Smart doorbell and camera landmark court case explained

By 23rd October 2021 Disputes No Comments

You have probably recently heard about the privacy row case over a smart doorbell with a camera. The landmark ruling has made a lot of people wonder if they could face a fine too, so let’s look at the Ring doorbell case a bit closer.

The Ring doorbell case

Dr Mary Fairhurst alleged that the smart doorbell installed on her neighbour’s house broke data laws and ultimately the court also defended the claim that the devices contributed to harassment.

The smart Ring doorbells, which can be remotely accessed via an app, were found to have captured images and audio files from Mary Fairhurst’s house, garden, and parking space. The ruling showed that the doorbells, which were all installed around Jon Woodard’s house, had captured conversations at ranges of between 40 to 68 ft away.

This was seen as excessive and unnecessary since the court was informed that these smart devices were simply installed to prevent crime by Jon Woodard. Dr Fairhurst won the privacy row and the judge stated that the Data Protection Act 2018 and the UK General Data Protection Regulation had been breached, resulting in a £100,000 fine.

How can you avoid invading your neighbour’s privacy?

After reading the above case you might already understand where Jon Woodard went wrong and invaded Dr Fairhurst’s privacy, but here are a few things you should consider if you have CCTV or doorbell cameras:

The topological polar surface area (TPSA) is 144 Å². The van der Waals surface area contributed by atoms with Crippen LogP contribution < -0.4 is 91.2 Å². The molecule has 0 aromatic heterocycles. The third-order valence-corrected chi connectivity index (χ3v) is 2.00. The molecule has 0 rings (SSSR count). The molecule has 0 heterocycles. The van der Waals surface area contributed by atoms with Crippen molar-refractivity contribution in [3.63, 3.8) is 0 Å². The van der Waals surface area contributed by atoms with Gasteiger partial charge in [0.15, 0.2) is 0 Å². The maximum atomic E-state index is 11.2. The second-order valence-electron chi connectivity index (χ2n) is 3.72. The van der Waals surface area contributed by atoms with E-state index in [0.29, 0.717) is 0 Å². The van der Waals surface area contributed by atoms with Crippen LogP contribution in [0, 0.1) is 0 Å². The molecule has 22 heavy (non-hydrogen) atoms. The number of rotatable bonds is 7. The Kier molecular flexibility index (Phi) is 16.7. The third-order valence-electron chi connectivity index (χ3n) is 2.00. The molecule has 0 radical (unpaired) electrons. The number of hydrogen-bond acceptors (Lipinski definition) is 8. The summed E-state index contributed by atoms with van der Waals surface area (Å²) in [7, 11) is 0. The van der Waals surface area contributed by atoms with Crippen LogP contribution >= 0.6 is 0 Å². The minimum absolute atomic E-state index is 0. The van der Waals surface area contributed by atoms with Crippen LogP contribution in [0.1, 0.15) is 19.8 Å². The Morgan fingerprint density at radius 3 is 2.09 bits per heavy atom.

• Check if your doorbell is recording audio and how far away can it record conversations.
  • Check the range of video recording on your device, and make sure it doesn’t record beyond your home. It should not look into your neighbours’ windows, gardens or even invade their property line.
  • Add stickers to alert neighbours of the use of CCTV.
  • Consult with your neighbours before the installation of your doorbells and smart cameras.
  • Check if the device settings are activated to automatically capture or record audio, video, or images.
  • You should have valid reasons for saving the video, image, and audio files.

 

If your doorbell’s camera overlooks and records a neighbour’s house, unfortunately, a lawsuit can be brought against you, even in the case of the camera automatically being activated.

Cameras are a very good and cheap security measure for homeowners; however, individuals need to ensure that they are using them rightfully.

Neighbour disputes happen quite often, please do get in touch if you need more information and legal advice.